On his new ten-episode series, Joseph Gordon-Levitt will get into the nitty-gritty of how a wide variety of creative people do what they do. Listeners’ questions will inspire conversations between Gordon-Levitt and a range of creative guests, from Hollywood notables like Rian Johnson and Seth Rogen & Evan Goldberg, to behind-the-scenes heavyweights like casting director Mary Vernieu, and from political visual artist Shepard Fairey to indie sonic songstress, Yuka Honda, and more.
“I love being entrepreneurial because it’s really just about getting to play MacGyver, but for business.” -Tony Hsieh
Welcome to a very special episode of CREATIVE PROCESSING! This episode was recorded live in collaboration with Talkhouse Podcast at the Life Is Beautiful Music and Arts Festival in Las Vegas, Nevada. For this episode, Joe sat down with the CEO of Zappos, Tony Hsieh, where they took a deep dive into discussing the parallels of artistic and entrepreneurial creativity, and how technology will shape the future of collaboration.
As we start to develop the future of CREATIVE PROCESSING, we would love to hear your thoughts on Season 1! What were your favorite moments? What should we change? What should we keep? Let us know! Send us your thoughts on Twitter, Facebook, and Instagram using the #creativeprocessing, or via email at email@example.com. Subscribe for updates on future episodes of CREATIVE PROCESSING. Thank you for listening!
“You have to push yourself outside of your comfort zone. You have to allow yourself to fail. Once you get over the fear of failure, then you will start to find where your happiness lies, and if ‘good enough’ is sufficient or not.” - Jessica Alba
This is the last episode of the season! I've really enjoyed the podcast medium, and I appreciate the audience that this show has gathered, so thank you for listening. The guest this week is Jessica Alba. She’s an incredibly successful actress and entrepreneur. She co-founded The Honest Company, which has not only been extremely successful and lucrative, but also something that’s positive. She’s acted in a number of movies including Honey, Into the Blue, Good Luck Chuck, Fantastic Four, and Sin City (where we first got to know each other). She’s incredibly talented, smart, and just such a cool person. She continues to push herself beyond her limits, which I think is what makes her the perfect guest to answer this week’s question from Rochelle Connery from Anchorage, Alaska.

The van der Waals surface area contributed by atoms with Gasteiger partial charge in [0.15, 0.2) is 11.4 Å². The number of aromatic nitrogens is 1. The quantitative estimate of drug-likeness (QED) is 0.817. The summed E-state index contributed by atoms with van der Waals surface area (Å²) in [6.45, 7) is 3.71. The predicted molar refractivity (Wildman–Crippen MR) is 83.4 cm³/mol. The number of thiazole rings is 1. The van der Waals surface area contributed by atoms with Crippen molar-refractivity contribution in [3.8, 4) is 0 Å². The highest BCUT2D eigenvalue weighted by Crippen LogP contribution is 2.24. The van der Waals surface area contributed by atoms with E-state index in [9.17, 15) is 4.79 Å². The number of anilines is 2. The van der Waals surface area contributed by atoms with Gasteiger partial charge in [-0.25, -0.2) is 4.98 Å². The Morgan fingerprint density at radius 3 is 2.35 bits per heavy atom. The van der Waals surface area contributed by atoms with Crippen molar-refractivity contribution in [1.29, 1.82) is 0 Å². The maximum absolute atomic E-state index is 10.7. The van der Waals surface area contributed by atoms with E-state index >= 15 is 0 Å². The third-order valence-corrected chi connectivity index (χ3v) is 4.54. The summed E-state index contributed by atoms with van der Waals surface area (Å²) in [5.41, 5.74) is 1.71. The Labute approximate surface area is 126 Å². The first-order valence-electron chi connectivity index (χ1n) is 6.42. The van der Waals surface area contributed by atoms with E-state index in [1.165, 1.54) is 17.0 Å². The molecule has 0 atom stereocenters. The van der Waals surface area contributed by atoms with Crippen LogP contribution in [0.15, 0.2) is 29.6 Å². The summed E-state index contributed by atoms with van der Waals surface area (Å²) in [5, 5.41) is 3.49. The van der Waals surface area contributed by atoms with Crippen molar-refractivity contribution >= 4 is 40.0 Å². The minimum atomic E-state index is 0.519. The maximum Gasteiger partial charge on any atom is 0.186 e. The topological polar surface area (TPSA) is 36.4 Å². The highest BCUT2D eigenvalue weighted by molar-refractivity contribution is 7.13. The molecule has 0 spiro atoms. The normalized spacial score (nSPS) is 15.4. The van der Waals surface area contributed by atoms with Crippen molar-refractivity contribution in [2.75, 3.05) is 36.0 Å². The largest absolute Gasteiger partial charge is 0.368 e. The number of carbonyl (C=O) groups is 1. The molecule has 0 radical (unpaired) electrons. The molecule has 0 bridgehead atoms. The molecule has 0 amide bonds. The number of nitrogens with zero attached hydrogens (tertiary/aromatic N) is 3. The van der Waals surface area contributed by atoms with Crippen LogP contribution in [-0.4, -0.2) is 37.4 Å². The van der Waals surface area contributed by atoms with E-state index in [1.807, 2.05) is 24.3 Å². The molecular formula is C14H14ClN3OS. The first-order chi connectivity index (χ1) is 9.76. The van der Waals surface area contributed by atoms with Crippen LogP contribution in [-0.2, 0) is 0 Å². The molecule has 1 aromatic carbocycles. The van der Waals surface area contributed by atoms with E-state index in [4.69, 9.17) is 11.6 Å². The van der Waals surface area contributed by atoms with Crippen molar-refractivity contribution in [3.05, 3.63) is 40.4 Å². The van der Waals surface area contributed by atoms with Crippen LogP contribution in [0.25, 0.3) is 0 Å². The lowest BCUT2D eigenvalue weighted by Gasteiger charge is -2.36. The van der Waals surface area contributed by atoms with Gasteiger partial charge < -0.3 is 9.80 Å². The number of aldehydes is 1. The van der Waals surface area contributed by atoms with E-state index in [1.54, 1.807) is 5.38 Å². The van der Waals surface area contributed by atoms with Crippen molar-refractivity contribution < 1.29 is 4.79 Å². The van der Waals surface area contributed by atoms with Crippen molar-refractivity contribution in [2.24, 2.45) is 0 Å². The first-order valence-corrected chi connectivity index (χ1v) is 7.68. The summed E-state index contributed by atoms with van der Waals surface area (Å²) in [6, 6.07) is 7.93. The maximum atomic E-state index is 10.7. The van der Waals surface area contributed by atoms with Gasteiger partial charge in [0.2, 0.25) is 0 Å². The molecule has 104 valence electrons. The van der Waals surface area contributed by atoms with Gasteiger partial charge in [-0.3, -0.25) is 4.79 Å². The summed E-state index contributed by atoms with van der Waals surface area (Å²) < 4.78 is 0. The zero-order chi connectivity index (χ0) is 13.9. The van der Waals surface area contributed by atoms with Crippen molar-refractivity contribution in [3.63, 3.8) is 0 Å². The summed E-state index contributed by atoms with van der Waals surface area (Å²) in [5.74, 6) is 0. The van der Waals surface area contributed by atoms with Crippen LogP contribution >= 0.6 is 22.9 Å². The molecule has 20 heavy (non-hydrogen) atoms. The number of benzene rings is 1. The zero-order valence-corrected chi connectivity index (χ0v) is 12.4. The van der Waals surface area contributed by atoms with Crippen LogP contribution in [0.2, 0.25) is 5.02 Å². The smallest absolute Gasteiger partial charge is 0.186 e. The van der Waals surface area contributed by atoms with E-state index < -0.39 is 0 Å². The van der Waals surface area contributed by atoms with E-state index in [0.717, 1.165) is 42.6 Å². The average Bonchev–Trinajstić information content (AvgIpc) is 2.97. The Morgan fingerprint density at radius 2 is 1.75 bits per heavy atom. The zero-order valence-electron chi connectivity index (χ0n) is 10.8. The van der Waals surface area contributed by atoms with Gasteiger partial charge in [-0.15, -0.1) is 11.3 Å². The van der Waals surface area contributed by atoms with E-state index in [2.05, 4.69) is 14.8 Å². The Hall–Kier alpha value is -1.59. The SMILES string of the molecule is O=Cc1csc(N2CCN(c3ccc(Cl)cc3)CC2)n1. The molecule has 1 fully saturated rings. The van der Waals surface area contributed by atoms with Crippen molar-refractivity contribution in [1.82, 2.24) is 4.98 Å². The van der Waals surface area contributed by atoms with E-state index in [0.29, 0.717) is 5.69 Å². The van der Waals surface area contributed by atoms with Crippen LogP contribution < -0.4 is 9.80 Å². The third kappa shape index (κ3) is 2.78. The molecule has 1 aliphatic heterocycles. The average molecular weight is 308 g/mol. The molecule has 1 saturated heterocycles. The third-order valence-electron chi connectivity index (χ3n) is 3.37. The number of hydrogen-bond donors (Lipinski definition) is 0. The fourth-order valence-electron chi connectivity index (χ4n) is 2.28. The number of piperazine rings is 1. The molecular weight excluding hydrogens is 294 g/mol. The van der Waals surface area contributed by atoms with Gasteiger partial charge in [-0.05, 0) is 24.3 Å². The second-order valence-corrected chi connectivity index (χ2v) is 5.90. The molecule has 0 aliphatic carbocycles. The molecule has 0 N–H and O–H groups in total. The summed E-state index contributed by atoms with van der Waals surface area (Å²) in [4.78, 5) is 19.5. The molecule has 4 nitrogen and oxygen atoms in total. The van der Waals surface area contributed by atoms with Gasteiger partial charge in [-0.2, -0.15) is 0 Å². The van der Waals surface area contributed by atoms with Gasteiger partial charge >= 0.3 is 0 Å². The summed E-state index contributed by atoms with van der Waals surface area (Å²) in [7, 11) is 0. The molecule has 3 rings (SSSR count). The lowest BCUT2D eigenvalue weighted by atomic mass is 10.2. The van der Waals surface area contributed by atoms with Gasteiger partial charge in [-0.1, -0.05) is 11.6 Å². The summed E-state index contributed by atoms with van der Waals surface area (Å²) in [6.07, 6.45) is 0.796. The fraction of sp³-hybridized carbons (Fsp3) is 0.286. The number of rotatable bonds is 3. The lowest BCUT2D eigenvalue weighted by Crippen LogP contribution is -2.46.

Rochelle asked, “Any hints on how to push myself to achieve more than just ‘good enough?’” Jessica is clearly someone who continues to push boundaries. We had a great conversation about finding equilibrium and balance amongst pressure and stress, getting over the fear of failure, how to battle insecurity, using boundaries to expand your creativity, and how Jessica has used stereotypes and low expectations to drive herself and empower others.
Even though this is the last episode, you can ask a question or continue the conversation on Twitter, Facebook, and Instagram using the #creativeprocessing. And, if you’re feeling inspired, check out HITRECORD.org/creativeprocessing, where we’re making art about some of the topics we discussed in these episodes. Subscribe for updates on future episodes of CREATIVE PROCESSING. Thanks for listening!
ABOUT THE GUEST:
Jessica Alba, Founder of The Honest Company, is a globally recognized business leader, entrepreneur, advocate, actress and New York Times bestselling author. The Honest Company® is a mission-driven company dedicated to empowering people to live happy, healthy lives by providing thoughtfully formulated, safe and effective baby, personal care and beauty products. In 2013 Jessica authored the New York Times bestselling book, The Honest Life, a practical guide for parents to create a safe and healthy life for their families. Jessica has appeared on the cover of Forbes’ “Self-Made Women” issue and was among the top twenty of Fast Company’s 100 Most Creative People in Business, one of CNBC’s Next List of Rebels, Leaders and Innovators, and one of Fortune’s 10 Most Powerful Women Entrepreneurs.
Connect with Jessica:
-Into the Blue (2005)
-Good Luck Chuck (2007)
-Fantastic Four (2005)
-Sin City (2005)
TV Shows Mentioned:
-3rd Rock from the Sun (NBC, 1996-2001)
-Fleabag (BBC, 2016-2019)
-Saturday Night Live (NBC, 1975- )
-Rian Johnson (Filmmaker)
-Cash Warren (Producer)
-Tom Hanks (Actor)
-John Lithgow (Actor)
-Kristen Johnston (Actress)
-French Stewart (Actor)
-Jane Curtin (Actress)
-James Cameron (Filmmaker)
-Steven Spielberg (Filmmaker)
-Lorne Michaels (Producer)
-Jennifer Lopez (Actress/Singer)
-Myers-Briggs Test (TAKE IT HERE)
-Nature v. Nurture (Also mentioned in Ep. 5 Madisen Ward & The Mama Bear and Ep. 6 Liv Boeree)